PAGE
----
"Bureaucracy defends the status quo long past the time when the quo has lost its status." ... ... Laurence J. Peter.
Commentary of the Day - December 19, 2005: Looking Out for Number One.
Two items crossed the Irascible Professor's desk recently that show the extent to which school and university administrators protect their own to the detriment of both faculty members and students.
The first item was a story in The Sacramento Bee by reporter Phillip Reese that looked at how administrators fared compared to teachers in 25 California school districts that had lost enrollment over the past five years. Although the total enrollment in K-12 classrooms in California has continued to grow during that period, some 40% of the school districts in the state have lost enrollment in the past five years. There are several reasons for these declines. In some urban districts high housing costs have driven families with young children to less expensive suburbs. Rural districts have lost enrollment as families have moved to areas where jobs are more plentiful. And, in some districts static, aging populations have caused declines in school enrollments.
As Reese points out, school district funding in California -- which now comes mainly from the state budget -- is closely tied to enrollment. One would expect that as enrollment declines in a school district that there would be a corresponding decline in personnel. But as Reese found in his survey of 25 districts in the central and northern parts of California that lost enrollment, that was only partially true. While the number of teachers declined in 22 of the 25 districts, only eight of the 25 reported a decline in administrators. And, in eight of the 25 districts the number of administrators actually increased.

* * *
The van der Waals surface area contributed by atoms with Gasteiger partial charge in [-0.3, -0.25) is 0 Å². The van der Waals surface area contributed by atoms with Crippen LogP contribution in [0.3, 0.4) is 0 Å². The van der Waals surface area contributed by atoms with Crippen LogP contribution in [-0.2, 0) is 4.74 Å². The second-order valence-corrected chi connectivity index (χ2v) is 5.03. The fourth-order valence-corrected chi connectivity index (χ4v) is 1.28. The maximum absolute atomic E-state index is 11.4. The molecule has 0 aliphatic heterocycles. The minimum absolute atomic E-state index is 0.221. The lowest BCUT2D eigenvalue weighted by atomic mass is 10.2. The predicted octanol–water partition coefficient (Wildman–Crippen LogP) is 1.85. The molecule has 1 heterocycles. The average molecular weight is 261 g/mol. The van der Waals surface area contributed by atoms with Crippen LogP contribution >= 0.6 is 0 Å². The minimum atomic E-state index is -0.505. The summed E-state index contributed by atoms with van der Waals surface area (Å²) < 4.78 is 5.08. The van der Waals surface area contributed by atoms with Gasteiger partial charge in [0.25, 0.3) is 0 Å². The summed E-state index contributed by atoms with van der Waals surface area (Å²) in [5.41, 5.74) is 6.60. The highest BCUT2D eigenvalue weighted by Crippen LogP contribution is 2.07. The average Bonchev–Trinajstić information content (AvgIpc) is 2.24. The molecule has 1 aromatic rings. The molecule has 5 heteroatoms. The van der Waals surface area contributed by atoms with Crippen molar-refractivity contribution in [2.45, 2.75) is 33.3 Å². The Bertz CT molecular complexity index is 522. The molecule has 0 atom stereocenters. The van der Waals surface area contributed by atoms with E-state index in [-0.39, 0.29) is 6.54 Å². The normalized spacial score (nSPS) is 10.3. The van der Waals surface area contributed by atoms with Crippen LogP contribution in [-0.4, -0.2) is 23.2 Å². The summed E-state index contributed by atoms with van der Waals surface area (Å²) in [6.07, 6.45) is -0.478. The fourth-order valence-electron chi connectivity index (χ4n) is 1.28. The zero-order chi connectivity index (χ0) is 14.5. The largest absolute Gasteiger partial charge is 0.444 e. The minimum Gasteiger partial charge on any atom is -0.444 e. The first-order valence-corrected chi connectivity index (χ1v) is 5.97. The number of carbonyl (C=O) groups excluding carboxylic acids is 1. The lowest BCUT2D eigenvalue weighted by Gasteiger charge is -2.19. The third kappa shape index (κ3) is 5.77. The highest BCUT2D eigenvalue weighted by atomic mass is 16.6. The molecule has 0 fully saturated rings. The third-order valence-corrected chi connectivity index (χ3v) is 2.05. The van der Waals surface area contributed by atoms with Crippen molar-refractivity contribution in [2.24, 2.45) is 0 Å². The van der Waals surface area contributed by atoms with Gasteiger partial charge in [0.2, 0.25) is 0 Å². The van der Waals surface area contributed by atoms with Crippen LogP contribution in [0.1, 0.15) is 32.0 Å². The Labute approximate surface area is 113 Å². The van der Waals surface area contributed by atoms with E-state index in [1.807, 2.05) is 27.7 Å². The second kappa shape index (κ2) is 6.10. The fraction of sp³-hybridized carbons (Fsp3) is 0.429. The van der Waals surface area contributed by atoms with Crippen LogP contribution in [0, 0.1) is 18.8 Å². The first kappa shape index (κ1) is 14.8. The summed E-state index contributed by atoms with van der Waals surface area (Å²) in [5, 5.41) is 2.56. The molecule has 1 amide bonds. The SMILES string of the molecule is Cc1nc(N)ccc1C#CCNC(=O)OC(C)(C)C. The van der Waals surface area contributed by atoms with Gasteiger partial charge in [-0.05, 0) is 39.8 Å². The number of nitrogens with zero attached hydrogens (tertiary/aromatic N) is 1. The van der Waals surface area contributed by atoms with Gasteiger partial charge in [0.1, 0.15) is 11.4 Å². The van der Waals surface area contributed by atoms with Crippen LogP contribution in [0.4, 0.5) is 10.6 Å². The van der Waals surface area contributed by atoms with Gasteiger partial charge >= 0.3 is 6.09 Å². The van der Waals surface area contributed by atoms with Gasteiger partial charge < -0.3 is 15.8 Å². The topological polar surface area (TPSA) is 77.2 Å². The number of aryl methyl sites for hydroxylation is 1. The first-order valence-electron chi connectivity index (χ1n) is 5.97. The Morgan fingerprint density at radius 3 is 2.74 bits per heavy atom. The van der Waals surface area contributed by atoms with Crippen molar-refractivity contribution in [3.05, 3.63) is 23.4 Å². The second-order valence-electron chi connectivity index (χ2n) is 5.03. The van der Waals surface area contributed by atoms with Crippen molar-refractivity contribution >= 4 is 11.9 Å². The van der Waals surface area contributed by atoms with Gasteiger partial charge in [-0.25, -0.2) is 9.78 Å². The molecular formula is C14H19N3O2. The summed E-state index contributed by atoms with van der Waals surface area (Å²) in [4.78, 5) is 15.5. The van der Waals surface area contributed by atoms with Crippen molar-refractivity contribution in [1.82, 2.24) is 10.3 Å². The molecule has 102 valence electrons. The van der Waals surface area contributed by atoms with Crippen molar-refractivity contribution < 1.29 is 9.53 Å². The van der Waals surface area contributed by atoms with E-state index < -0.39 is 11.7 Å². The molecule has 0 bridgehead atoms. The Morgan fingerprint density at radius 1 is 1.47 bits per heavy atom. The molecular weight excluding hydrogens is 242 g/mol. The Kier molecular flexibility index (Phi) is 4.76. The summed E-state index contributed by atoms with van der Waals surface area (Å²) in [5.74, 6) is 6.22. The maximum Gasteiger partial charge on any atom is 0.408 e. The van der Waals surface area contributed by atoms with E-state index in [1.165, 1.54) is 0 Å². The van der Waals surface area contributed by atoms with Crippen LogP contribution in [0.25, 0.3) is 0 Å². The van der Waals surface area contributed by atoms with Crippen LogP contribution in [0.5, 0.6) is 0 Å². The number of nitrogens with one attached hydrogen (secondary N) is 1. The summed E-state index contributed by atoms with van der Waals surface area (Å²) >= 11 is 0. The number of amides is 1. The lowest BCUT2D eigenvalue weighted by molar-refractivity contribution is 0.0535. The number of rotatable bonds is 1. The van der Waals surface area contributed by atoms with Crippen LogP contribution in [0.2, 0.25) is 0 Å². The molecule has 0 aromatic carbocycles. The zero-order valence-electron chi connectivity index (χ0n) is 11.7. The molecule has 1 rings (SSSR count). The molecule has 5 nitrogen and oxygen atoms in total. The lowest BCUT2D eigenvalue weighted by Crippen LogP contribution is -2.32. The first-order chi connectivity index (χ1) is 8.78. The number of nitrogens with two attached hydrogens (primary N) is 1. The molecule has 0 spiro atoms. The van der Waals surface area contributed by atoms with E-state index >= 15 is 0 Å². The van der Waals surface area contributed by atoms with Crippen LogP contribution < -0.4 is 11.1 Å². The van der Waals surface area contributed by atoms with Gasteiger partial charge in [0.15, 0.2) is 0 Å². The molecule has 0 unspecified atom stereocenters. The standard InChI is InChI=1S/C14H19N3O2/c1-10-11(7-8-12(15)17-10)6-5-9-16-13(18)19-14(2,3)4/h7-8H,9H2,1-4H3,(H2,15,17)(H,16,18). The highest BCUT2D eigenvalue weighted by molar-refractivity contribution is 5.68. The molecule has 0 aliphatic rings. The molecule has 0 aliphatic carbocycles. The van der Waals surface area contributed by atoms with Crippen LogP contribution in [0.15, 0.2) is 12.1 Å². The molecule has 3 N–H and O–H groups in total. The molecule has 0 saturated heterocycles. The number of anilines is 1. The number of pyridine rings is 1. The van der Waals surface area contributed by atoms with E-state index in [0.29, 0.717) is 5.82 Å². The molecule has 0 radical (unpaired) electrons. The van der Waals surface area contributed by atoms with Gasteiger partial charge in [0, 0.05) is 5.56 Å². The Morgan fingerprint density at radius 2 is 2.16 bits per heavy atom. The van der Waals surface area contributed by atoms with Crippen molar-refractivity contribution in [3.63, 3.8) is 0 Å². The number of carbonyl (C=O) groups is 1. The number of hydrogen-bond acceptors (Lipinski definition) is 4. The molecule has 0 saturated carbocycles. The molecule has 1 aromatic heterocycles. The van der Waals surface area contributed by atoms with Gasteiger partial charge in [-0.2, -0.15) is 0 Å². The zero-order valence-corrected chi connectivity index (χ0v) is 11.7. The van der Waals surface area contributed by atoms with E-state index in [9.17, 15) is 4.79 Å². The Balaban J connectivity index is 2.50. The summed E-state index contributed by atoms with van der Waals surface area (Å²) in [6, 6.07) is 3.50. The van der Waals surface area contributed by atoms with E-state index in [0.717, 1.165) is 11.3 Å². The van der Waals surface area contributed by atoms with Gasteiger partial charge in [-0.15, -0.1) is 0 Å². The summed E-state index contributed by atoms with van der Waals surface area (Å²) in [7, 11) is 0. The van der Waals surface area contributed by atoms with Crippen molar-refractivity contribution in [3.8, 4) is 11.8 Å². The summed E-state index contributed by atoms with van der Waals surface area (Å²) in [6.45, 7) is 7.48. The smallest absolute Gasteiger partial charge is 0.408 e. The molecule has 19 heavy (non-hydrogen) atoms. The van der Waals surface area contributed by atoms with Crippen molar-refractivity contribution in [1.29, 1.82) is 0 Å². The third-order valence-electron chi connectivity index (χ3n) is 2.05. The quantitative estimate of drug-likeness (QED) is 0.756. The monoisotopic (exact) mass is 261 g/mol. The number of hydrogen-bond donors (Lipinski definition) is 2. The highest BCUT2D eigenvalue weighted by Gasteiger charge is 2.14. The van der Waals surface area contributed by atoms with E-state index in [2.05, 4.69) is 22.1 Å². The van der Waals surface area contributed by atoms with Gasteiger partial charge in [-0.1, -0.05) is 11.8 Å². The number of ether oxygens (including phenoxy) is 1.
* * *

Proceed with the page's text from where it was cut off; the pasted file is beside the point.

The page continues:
It is understandable that some small districts might find it difficult to reduce the number of administrators they employ because every district has to deal with a certain minimum level of state and federally mandated requirements. However, it is less plausible that some of the larger districts with declining enrollments can't streamline enough of their administrative functions so that all of the reductions in staff don't have to come from faculty ranks. One excuse frequently given for the need for more administrators even as enrollments fall and teaching positions are being cut is that the No Child Left Behind Act has imposed substantial new administrative burdens on school districts. Somehow this argument rings a bit hollow, however, when one considers the 50 new administrators added to the staff of the Sacramento City Unified School District during a period where its enrollment fell by about 1% according to Reese's article. To be sure, that one per cent is not a huge drop, but one has to wonder what those 50 new administrators are doing to advance the education of Sacramento pupils.
The second item to cross the IP's desk that reaffirmed his belief that administrators always look out for their own was an email message from the local faculty union president here at Krispy Kreme U.
But first a little background. Owing to the rather precarious condition of the California state budget for the past few years essentially all California State University employees -- administrators, faculty members, and staff members -- had gone without cost-of-living pay increases for three years. This year's budget showed some improvement; and, following protracted negotiations (still ongoing in some cases) faculty and staff members were granted cost-of-living increases that averaged about 3.5%.
The email message that the IP received included a table that showed the salary increases granted by the CSU Board of Trustees to the campus presidents. Now these fine leaders sacrificed along with their faculty and staff members during the hard times, and they certainly were deserving of some consideration now that times are better. However, the IP was a little taken aback to learn that the California State University campus presidents received pay increases that averaged 13%. How does that old saying go "them's as has gets".
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